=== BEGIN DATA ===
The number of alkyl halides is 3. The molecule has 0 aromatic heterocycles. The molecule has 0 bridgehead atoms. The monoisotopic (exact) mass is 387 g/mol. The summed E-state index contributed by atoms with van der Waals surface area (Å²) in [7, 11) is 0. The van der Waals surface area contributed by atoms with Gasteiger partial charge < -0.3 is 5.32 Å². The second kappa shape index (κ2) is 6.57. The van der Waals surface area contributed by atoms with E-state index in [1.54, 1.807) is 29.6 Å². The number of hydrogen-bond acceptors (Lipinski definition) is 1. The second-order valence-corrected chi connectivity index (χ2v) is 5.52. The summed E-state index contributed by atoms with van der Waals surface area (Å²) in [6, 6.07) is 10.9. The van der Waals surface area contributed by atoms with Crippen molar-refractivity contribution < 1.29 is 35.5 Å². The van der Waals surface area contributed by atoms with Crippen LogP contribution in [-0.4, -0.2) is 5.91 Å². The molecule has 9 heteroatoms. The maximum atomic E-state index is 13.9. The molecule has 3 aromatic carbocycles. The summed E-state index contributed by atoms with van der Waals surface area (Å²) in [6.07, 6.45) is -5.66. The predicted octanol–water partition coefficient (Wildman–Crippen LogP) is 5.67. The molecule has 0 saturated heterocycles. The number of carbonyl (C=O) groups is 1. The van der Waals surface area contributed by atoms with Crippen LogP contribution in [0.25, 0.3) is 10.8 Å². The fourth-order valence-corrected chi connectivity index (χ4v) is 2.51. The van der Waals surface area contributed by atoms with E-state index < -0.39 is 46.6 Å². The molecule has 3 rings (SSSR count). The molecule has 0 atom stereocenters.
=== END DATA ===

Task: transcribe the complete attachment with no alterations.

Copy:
The number of alkyl halides is 3. The molecule has 0 aromatic heterocycles. The molecule has 0 bridgehead atoms. The monoisotopic (exact) mass is 387 g/mol. The summed E-state index contributed by atoms with van der Waals surface area (Å²) in [7, 11) is 0. The van der Waals surface area contributed by atoms with Gasteiger partial charge < -0.3 is 5.32 Å². The second kappa shape index (κ2) is 6.57. The van der Waals surface area contributed by atoms with E-state index in [1.54, 1.807) is 29.6 Å². The number of hydrogen-bond acceptors (Lipinski definition) is 1. The second-order valence-corrected chi connectivity index (χ2v) is 5.52. The summed E-state index contributed by atoms with van der Waals surface area (Å²) in [6, 6.07) is 10.9. The van der Waals surface area contributed by atoms with Crippen molar-refractivity contribution < 1.29 is 35.5 Å². The van der Waals surface area contributed by atoms with Crippen LogP contribution in [-0.4, -0.2) is 5.91 Å². The molecule has 9 heteroatoms. The maximum atomic E-state index is 13.9. The molecule has 3 aromatic carbocycles. The summed E-state index contributed by atoms with van der Waals surface area (Å²) in [6.07, 6.45) is -5.66. The predicted octanol–water partition coefficient (Wildman–Crippen LogP) is 5.67. The molecule has 0 saturated heterocycles. The number of carbonyl (C=O) groups is 1. The van der Waals surface area contributed by atoms with Crippen LogP contribution in [0.25, 0.3) is 10.8 Å². The fourth-order valence-corrected chi connectivity index (χ4v) is 2.51. The van der Waals surface area contributed by atoms with E-state index < -0.39 is 46.6 Å². The molecule has 3 rings (SSSR count). The molecule has 0 atom stereocenters.